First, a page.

Creating wikis and knowledge management is of the utmost importance (Loc 1504), as I learned just this year. I had to leave a position suddenly without warning in the middle of trying to build a makerspace program for the school, leaving my colleagues and coworkers behind to carry on as best they can. I am lucky in that my coworkers were all excited about the program and were working on getting more involved, but I wish I had taken the time to create documentation as I went along.

Library 2.0 advocates that libraries should change, but that we cannot put those changes to place in a bubble – they must be changes that result from the fast changing world around us, from the input of our patrons and community, and in a way that keeps up with changing trends and technology. I think calling things Library 2.0 puts the reader more in mind of Web 2.0, and changing technology. But rather than just be prepared for the changes happening in technology, we need to look at the wider field of information and try to see what gaps we can fill, what programs we can offer, and what help we can provide our patrons in accessing an increasingly wide world of information. What do job-seekers need, what are students learning, what trends are coming up again and again in the job market. Where do we see information deficits or difficulties? I think advertising for those services is also of paramount importance. Its lovely to have all these things, but if no one knows about them, they won’t be used. Living in DC I would never hear about programs in the library unless I already went looking for them – because I knew to look for them, and frequented the library often. In Toronto, the library advertises – not super broadly, but on the metro, and they put out a quarterly booklet about what kind of classes they are offering. Now, I think the library in DC has better audio/visual/makerspace programs, but the Toronto programs seem to be more regular and more consistent – possibly due to that advertising and forethought.

Since I previously worked in a school library, and hope to work with YA services in the future, the Unquiet Library(Matthews, B.) and DOK Delft (Visser, 2011) struck a chord with me. While I was there I was struggling to find a way to manage our after school library hours in a way that would satisfy me and everyone else. The biggest issue was a lack of guidance and rules, as well as a specific program in place for after school. Without any clear guidelines for library use, some students ended up using the space as a second playground. Because our library was two floors, with the first floor open to the high school floor, the high school students who were getting homework help would complain about the noise from the middle and lower school students on the first floor. The idea of the library as community place was something that really drew me, and I wanted to find a middle way that would bring our middle school students in without annoying the high school students. I would have also loved to put an information literacy program into place, but in the end the after school hours for the library simply ended up being cut. I found it to be a real missed opportunity, because in the articles you can see the value and satisfaction patrons place on their libraries. The use of cellphones and technology in the Matthews'(2010) article is clever not because teens love cellphones, but because it lets the library meet the users/patrons where they are, rather than trying to force them into a certain mode of engaging.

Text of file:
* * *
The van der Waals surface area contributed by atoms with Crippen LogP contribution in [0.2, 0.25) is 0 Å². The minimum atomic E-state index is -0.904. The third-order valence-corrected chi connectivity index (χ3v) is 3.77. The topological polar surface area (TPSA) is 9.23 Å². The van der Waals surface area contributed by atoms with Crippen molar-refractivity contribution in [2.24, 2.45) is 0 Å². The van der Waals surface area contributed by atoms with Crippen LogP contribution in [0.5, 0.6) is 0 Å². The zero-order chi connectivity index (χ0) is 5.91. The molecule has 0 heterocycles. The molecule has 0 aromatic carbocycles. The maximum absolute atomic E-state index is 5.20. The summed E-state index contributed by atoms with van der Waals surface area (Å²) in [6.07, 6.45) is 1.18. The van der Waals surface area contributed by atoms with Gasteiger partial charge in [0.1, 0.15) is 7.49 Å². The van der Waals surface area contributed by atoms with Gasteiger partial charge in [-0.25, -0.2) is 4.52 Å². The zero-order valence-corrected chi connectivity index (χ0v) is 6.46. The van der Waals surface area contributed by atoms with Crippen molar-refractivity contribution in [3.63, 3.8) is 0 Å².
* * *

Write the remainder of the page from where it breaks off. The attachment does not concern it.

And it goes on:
Casey, M.E. and Savastinuk, L.C. (2007). Library 2.0: A guide to participatory library service. Medford, New Jersey: Information Today.

Matthews, B. (2010). The unquiet library has high-schoolers geeked. American Libraries Magazine. Retrieved from

Visser, J. (2011) Dok delft, inspirational library concepts. The Museum of the Future. Retrieved from

2 thoughts on “Reflection Blog 1 – Library 2.0

  1. Profile photo of Anne Mellott

    I thought that the part about demographics of the community was really intriguing. I feel like we don’t consult the data available to us when choosing what to add/discard from our libraries and utilizing demographics is a great jumping off point. Also- having someone from the community you’re trying to represent is extremely important. Thanks for highlighting these points!

  2. You ask a good question about how we cultivate ties in the community. Perhaps it would be a good question to bounce of Michael Casey on Monday.

    My take: if we go into the community and ask questions, and observe, and listen – we are on the right path for proposing changes, etc.